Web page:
The World

by Eric Y. Theriault

The world turns
in a pattern we so accustomed
that we think not of it,
and such is our lives,
wandering the same path,
day after day,
forgetting what surrounds us,
and not noticing slight differences.
And should I never
speak to thee again,
Am I so slight
you'd hardly notice?
Or am I so insignificant,
you'd just walk on by?
Or perhaps would it be,
as if I blew out
a candle deep inside your heart?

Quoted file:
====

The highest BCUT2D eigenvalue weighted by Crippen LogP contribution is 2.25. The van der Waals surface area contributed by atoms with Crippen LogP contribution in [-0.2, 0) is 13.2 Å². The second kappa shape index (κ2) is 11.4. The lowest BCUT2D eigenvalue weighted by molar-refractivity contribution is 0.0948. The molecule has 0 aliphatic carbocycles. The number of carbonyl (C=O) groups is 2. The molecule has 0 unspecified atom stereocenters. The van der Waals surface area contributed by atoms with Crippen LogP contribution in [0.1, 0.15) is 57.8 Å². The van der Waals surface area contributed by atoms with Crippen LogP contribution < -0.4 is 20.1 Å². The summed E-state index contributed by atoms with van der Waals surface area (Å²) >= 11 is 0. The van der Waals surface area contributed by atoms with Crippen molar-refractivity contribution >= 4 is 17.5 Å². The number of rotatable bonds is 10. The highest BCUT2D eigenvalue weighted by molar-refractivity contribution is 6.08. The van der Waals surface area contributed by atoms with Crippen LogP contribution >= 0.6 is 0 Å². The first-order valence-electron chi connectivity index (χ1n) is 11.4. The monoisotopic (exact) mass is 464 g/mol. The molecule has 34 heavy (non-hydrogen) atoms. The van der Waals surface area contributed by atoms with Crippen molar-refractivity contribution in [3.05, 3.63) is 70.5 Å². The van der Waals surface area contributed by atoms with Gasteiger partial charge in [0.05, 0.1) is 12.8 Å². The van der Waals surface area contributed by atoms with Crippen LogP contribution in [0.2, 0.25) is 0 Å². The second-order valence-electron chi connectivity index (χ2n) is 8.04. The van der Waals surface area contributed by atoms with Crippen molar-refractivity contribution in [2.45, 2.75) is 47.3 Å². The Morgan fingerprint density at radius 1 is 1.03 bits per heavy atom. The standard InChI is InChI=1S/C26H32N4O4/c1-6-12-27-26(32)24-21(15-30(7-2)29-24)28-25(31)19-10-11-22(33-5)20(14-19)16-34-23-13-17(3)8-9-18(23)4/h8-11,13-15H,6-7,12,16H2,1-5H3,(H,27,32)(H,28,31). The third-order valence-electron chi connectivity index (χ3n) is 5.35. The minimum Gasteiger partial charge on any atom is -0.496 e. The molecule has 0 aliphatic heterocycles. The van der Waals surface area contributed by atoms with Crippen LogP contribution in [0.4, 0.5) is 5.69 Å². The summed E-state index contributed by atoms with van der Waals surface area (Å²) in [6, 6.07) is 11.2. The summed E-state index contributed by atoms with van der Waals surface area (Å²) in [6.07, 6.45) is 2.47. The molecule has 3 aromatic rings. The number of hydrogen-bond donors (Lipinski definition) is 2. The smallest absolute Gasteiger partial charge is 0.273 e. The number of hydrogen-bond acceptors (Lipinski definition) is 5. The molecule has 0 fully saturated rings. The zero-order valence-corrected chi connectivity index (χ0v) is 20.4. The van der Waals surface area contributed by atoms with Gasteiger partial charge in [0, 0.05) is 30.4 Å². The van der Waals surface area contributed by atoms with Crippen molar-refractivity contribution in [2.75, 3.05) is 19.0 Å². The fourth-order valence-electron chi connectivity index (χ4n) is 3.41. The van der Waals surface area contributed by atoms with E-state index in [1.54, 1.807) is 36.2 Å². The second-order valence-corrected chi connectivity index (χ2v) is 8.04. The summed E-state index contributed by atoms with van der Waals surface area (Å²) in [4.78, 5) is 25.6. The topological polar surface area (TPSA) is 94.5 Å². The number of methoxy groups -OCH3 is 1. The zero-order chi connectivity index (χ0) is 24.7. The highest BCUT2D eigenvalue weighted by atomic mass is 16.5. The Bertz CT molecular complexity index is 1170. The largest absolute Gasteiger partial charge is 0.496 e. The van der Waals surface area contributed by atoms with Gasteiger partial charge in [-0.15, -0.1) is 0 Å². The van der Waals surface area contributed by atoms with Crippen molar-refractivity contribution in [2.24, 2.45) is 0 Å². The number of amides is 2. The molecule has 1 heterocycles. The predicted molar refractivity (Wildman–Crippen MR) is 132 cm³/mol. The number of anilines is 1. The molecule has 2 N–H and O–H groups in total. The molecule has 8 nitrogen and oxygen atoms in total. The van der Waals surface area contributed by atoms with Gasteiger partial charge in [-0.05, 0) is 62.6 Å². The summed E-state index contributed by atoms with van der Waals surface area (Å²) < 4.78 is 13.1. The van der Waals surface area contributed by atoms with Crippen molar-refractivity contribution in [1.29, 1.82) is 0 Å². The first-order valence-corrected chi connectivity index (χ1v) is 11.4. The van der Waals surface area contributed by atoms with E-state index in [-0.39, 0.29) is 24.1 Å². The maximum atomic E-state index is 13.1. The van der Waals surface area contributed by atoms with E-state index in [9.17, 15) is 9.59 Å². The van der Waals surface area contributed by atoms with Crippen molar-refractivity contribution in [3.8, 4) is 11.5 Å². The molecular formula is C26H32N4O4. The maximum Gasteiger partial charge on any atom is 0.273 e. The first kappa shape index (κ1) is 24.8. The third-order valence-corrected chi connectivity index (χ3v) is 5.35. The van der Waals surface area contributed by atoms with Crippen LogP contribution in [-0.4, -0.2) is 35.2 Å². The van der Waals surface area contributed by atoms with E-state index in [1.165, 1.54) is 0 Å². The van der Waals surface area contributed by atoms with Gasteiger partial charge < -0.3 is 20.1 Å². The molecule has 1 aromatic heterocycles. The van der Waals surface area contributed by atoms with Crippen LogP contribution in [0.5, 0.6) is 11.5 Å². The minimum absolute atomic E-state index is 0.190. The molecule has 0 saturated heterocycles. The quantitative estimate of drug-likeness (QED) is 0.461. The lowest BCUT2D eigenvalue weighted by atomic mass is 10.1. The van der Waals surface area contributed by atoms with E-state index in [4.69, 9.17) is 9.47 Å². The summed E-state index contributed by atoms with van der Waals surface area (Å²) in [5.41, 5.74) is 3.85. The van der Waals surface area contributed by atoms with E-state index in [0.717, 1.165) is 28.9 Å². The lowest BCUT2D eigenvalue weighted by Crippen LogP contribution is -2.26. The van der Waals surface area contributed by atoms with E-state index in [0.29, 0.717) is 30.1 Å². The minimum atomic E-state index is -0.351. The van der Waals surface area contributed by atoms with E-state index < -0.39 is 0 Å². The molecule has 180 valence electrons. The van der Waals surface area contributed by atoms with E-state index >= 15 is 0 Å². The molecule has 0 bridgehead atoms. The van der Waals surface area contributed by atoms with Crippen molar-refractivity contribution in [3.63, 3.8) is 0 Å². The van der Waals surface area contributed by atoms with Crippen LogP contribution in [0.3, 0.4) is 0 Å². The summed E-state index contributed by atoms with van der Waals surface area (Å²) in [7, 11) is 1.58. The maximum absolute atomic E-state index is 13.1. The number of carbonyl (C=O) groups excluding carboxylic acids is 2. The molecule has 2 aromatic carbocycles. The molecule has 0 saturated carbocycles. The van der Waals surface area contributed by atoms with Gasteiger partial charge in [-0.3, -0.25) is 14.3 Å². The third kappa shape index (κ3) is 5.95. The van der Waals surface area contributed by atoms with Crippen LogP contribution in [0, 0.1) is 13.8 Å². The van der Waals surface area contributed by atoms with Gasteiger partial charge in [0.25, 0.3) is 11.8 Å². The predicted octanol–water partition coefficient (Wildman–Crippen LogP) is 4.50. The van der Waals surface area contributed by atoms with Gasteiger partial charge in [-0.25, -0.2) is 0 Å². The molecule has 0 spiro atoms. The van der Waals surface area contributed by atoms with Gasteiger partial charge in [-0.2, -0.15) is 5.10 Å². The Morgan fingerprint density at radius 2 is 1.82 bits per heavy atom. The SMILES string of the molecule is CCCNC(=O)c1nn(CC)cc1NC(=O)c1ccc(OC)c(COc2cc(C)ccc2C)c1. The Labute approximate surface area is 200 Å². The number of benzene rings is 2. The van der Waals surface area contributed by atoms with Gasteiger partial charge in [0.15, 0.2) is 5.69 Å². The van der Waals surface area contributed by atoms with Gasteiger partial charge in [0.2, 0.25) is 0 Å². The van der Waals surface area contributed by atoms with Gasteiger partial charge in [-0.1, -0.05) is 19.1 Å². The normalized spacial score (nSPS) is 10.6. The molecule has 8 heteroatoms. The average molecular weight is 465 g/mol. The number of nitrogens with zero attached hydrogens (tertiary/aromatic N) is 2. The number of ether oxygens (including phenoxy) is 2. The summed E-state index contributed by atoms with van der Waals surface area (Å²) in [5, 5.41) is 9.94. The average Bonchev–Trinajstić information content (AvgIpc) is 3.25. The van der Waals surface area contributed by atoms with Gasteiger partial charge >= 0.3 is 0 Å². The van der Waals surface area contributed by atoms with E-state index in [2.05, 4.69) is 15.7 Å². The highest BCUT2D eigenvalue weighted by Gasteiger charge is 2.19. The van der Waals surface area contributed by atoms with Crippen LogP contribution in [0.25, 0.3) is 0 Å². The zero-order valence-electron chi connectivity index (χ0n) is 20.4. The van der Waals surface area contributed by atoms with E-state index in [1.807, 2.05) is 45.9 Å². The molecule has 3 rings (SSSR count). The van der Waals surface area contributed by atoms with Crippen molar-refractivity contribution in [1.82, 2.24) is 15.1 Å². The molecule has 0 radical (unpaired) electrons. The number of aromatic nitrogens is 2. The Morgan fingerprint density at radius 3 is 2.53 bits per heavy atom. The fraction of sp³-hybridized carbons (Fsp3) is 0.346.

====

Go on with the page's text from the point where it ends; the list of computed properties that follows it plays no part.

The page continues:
Should you think of
never stating a word to me,
I could not
begin to define,
the harm it would make;
more disastrous than the worst earthquake,
more torn than a country before civil war,
and though I'd be on the same streets,
and my body you could easily recognize,
the mind and heart of the boy you knew,
would never be the same again,
But I promise to thee,
that of which you'll never see,
are my tears as you walk away from me.